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Active Contributor

Join Date: Apr 2008
Posts: 23

Regarding car seal open/lclosed valves (cso/csc)

04/17/2008 7:45 AM

I wanted to know how the "Car sealing" feature is achieved for block valves of PSV. What is the safety device used? Is it some kind of molten lead sealing? and where is it exactly done on the valve? i mean on the valve handle or stem? There is an earlier post about Car seal valves but it doesnt mention how this feature is achieved at the site.

Thanks

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Join Date: Dec 2007
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#1

Re: Regarding car seal open/lclosed valves (cso/csc)

04/17/2008 11:07 AM

The term "carseal" comes from the railroad industry. Railcars were loaded with goods. To assure that the goods were not tampered with, agents on the shipping end would but a wire though a hole in the handle and then through a hole in the car. They would then use a lead ball witha hole in it that each end of the wire was put through. A hand press would be used to squeeze the lead tight on the wires and imprint a a seal of the agency. If the wire where cut or the seal was broken, they knew the shipment was tampered with. Latter versions used stainless steel bands with serial numbers and codes on them.

In plants, were use the concept, but not always the exact form of the carseal. Valve manufactures now have holes cut in valve handles and tabs on the valve bodies. These holes can be lined up and wires, locks, chains, and other means can not be put on the valve to assure the valve is not tampered with. Or better stated, the valve is place in either the open or closed position and its position can not be changed without someones knowledge.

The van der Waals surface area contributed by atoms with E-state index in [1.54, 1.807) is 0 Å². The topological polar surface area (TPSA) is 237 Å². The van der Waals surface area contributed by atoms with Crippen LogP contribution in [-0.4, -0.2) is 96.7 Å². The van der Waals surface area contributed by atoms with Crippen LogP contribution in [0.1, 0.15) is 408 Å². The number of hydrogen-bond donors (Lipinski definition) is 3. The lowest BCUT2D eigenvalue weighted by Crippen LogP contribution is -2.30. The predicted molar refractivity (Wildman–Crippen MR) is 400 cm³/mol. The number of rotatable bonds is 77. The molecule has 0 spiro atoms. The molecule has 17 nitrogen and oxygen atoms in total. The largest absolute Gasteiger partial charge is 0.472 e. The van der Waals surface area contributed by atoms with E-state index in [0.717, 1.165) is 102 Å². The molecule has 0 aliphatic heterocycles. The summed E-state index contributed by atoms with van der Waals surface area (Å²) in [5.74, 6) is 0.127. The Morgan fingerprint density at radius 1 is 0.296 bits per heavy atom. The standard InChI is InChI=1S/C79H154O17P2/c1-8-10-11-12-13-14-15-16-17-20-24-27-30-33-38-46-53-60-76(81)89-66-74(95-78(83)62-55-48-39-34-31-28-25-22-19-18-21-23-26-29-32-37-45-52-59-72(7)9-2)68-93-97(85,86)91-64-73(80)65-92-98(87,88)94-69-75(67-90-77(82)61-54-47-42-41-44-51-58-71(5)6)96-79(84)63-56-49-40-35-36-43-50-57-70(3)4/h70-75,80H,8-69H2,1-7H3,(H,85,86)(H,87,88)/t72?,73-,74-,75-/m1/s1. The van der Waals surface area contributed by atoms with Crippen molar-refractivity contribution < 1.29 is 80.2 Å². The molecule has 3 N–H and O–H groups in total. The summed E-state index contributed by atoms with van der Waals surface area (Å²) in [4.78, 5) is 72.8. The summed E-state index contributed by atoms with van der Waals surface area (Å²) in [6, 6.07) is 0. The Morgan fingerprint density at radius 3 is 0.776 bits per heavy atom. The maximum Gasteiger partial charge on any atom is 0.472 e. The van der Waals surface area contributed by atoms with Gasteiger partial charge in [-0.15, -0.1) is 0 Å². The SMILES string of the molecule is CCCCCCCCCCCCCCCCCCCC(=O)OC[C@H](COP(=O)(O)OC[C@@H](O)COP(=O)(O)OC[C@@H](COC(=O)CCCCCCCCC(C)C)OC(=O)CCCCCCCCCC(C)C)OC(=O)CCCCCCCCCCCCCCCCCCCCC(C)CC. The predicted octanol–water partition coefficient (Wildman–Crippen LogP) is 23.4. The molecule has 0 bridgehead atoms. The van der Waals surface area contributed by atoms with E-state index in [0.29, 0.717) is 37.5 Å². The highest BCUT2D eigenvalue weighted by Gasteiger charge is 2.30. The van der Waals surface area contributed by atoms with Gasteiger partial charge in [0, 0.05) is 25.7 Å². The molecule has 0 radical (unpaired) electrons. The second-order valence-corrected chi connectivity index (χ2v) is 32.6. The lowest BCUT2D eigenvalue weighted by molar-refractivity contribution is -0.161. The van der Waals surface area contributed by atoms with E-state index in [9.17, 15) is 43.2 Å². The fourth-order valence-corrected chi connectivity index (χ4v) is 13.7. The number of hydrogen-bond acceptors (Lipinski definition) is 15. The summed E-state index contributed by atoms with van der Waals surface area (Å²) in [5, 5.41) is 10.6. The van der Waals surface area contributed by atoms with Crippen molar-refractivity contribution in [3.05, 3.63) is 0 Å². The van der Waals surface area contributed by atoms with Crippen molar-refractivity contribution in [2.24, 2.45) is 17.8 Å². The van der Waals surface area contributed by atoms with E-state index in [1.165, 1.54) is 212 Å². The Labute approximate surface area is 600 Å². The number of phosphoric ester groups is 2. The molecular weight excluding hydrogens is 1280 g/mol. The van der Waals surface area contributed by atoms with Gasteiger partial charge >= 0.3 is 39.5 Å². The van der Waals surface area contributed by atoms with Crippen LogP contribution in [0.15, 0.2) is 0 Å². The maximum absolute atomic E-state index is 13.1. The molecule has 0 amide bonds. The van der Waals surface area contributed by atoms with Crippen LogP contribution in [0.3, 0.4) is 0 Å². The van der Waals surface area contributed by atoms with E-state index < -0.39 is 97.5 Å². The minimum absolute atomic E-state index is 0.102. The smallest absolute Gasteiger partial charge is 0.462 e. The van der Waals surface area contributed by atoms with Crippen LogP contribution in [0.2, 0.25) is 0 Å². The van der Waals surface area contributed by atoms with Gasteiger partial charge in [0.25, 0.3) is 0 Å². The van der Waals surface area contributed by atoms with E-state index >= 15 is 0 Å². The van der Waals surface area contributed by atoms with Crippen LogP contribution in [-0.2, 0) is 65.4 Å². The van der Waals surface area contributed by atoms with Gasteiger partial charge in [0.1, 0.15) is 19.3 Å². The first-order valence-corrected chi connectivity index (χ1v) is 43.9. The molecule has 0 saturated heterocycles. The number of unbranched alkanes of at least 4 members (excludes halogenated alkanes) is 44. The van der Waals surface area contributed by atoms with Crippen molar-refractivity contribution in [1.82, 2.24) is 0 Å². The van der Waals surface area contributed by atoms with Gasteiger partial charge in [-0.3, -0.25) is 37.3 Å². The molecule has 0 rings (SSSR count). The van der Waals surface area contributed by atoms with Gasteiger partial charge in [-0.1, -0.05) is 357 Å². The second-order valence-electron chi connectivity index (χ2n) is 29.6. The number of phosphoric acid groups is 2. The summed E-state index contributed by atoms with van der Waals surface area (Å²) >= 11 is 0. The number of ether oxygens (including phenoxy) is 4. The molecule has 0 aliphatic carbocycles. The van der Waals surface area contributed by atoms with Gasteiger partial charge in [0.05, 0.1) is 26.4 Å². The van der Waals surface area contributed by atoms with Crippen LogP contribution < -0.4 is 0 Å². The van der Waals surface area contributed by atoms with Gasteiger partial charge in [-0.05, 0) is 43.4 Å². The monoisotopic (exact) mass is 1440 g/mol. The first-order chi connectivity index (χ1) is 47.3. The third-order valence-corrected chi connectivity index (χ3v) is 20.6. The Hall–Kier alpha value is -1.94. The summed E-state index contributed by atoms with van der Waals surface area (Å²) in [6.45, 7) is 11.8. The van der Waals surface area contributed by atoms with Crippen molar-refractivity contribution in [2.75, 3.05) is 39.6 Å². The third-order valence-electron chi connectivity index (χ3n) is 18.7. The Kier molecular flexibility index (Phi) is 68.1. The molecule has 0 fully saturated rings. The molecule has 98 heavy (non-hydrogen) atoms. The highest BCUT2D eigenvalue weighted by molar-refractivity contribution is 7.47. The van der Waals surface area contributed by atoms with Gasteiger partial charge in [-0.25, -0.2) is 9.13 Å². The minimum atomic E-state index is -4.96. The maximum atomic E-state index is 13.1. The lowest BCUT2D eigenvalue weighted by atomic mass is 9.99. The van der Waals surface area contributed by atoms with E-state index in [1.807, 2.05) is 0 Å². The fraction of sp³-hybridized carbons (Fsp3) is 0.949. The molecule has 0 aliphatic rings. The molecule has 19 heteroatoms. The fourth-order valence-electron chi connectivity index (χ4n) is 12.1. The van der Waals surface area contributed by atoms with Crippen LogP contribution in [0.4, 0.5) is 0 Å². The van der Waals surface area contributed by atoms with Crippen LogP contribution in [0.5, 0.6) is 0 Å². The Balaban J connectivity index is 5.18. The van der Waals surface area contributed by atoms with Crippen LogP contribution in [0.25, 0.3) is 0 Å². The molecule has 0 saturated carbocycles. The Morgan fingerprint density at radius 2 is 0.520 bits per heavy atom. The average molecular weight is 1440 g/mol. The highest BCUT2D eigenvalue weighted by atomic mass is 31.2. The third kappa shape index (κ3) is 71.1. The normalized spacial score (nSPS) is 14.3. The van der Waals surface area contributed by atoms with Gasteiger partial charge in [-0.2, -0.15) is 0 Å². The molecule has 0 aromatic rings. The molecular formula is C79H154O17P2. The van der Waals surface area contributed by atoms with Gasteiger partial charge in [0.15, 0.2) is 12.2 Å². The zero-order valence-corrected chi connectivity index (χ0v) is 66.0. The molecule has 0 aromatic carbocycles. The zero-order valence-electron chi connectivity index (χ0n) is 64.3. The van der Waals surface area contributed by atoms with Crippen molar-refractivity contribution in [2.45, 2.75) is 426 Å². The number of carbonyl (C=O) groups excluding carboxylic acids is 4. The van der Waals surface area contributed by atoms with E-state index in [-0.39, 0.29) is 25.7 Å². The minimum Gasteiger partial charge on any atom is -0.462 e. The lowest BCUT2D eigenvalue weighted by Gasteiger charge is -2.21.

In the Lock, Tag, and try safety rules, the valves should have locks with strict controls on keys, this is a form of carsealing. This is to assure that there is no accidental opening that could harm PEOPLE. This is an engineered control with physical limits coupled with an administrative control of the keys.

Some valves must be open and closed only on specific orders. These valves do not require a full locking system so a tie wrap like those used to bundle wires securly can be used to assist the people in recognising that the valve can only be changed with permission. We call this an administrative control type carseal, because the plastic wire can be broken easily.

Each company must set up their own rules and extent of the carseal device, from huge chains to plastic wires.

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Active Contributor

Join Date: Apr 2008
Posts: 23
#3
In reply to #1

Re: Regarding car seal open/lclosed valves (cso/csc)

04/17/2008 11:57 PM

Thank you so much. This really helps. So basically, what i understand is that CSO/CSC is similar to LO/LC.. only the method of lockign the block valves is different.